QUESTION: I am 55 years old and have trouble getting and maintaining erections. Is this a common problem in men of my age? I know that there are various medications available, can you explain the differences between them?
ANSWER: Erectile dysfunction (ED), or impotence, refers to the persistent or recurrent inability to achieve or maintain an erection. It is a common condition with 52 percent of men aged 40-70 reporting some degree of impotence or erectile dysfunction.
Although erectile dysfunction is more common in older men, this common problem can occur at any age.
Having trouble maintaining an erection from time to time isn't necessarily a cause for concern.
Its incidence is expected to rise due to an aging population, increases in diabetes, smoking, alcohol consumption, obesity and larger numbers of patients being operated on for prostate cancer. It has been estimated that only 10 percent of men with ED visit their doctor for advice or treatment.
Management begins with lifestyle modifications and treating underlying medical conditions. Oral medication is usually the first line treatment and consists of Phosphodiesterase (PDE)5 inhibitors.
These drugs work by preventing the breakdown of PDE5, which is an enzyme in penile smooth muscle which leads to better function of penile erectile tissue. The PDE5 inhibitors, although not initiating an erection, enhance erections to any given sexual stimulus.
There are three different drugs which are commonly used: Sildenafil (Viagra), Tadalafil (Cialis) and Vardenafil (Levitra). When contemplating the use of these drugs it is important to know that certain conditions prevent their use. You should consult your doctor before commencing these medications. Contraindications to prescribing PDE5 inhibitors: 1. Patients who are taking nitrate (GTN) spray or tablets for heart disease due to synergistic effect of dropping blood pressure. 2. Sildenafil (Viagra) contraindicated in patients on alpha- blocker (doxazosin). Caution with other two PDE5 inhibitors. 3. Patients with a heart attack within the past 90 days. 4. Patients with unstable angina/chest pain during sexual intercourse. 5. Patients with significant heart failure in the previous six months. 6. Patients with uncontrolled irregular heart beats, low or high blood pressure. 7. Patients suffering a stroke within the past six months. 8. Retinitis pigmentosa (a rare eye condition). Sildenafil (Viagra) was the first PDE5 inhibitors to be developed in 1998. Viagra is usually well tolerated and safe even in those with mild to moderate heart disease provided these patients don't use nitrates. However, in patients who develop chest pain following use of any PDE5 inhibitor, nitrates are contra-indicated for the following 24 hours. The small number of limitations to its use includes its duration of action (four to five hours) and its absorption is worse with food and alcohol.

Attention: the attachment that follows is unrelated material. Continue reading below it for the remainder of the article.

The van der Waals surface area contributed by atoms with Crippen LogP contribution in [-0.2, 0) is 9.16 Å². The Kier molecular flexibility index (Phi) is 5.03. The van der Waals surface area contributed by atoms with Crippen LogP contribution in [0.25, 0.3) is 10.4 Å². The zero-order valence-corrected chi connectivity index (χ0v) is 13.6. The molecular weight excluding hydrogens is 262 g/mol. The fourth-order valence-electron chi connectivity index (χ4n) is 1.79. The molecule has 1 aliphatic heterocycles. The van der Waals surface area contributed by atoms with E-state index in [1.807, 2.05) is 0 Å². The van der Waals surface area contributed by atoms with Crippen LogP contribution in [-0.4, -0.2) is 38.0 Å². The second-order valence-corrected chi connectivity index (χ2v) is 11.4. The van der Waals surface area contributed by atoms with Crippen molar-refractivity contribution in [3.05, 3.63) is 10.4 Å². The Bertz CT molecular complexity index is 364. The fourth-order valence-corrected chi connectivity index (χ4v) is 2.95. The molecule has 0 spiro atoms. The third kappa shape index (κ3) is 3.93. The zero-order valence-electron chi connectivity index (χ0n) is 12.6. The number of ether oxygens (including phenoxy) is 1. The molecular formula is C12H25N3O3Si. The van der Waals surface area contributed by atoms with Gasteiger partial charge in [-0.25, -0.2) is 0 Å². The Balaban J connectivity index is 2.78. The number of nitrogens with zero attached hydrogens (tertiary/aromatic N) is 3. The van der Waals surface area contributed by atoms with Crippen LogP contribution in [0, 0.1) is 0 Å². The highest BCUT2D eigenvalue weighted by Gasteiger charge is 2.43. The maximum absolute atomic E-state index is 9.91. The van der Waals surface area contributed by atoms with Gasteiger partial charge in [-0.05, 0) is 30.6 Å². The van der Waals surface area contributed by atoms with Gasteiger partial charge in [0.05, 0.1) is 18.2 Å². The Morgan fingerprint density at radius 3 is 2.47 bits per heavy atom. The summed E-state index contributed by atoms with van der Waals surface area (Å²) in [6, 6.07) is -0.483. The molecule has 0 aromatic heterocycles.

It has an onset of action after approximately one hour. As with all PDE5 inhibitors, sexual stimulation is necessary for it to work and is effective in approximately 60-80 per cent of patients. Common side effects of Viagra include headache, facial flushing, indigestion, blocked or runny nose and reversible alteration in colour vision, increased light sensitivity or blurred vision. Another PDE5 inhibitor, Tadalafil (Cialis), does not appear to be affected by food or alcohol. It also has a longer duration of action (17.5 hours) making timing less of an issue and confers significant activity 24 hours post-dosing but reaches maximum levels at about two hours. Headache, runny or blocked nose and indigestion are the most frequent adverse events but visual symptoms and flushing are less of an issue compared with the other PDE5 agents. Some men complain of muscle or back pain. Vardenafil (Levitra) is the third PDE5 inhibitor, which is well absorbed and tolerated. It has duration of action similar to Viagra. Its absorption is affected by food with a high fat content but not affected by alcohol. There is some evidence to suggest that Levitra has a better effect in diabetics and patients who have had their prostate gland removed, although the reasons for this are unclear. Overall, oral agents have improved dramatically the management of erectile dysfunction. This weekly column is edited by Thomas Lynch, consultant urological surgeon, St James's Hospital, Dublin with a contribution from Rowan Casey, specialist registrar in Urology, St James's Hospital, Dublin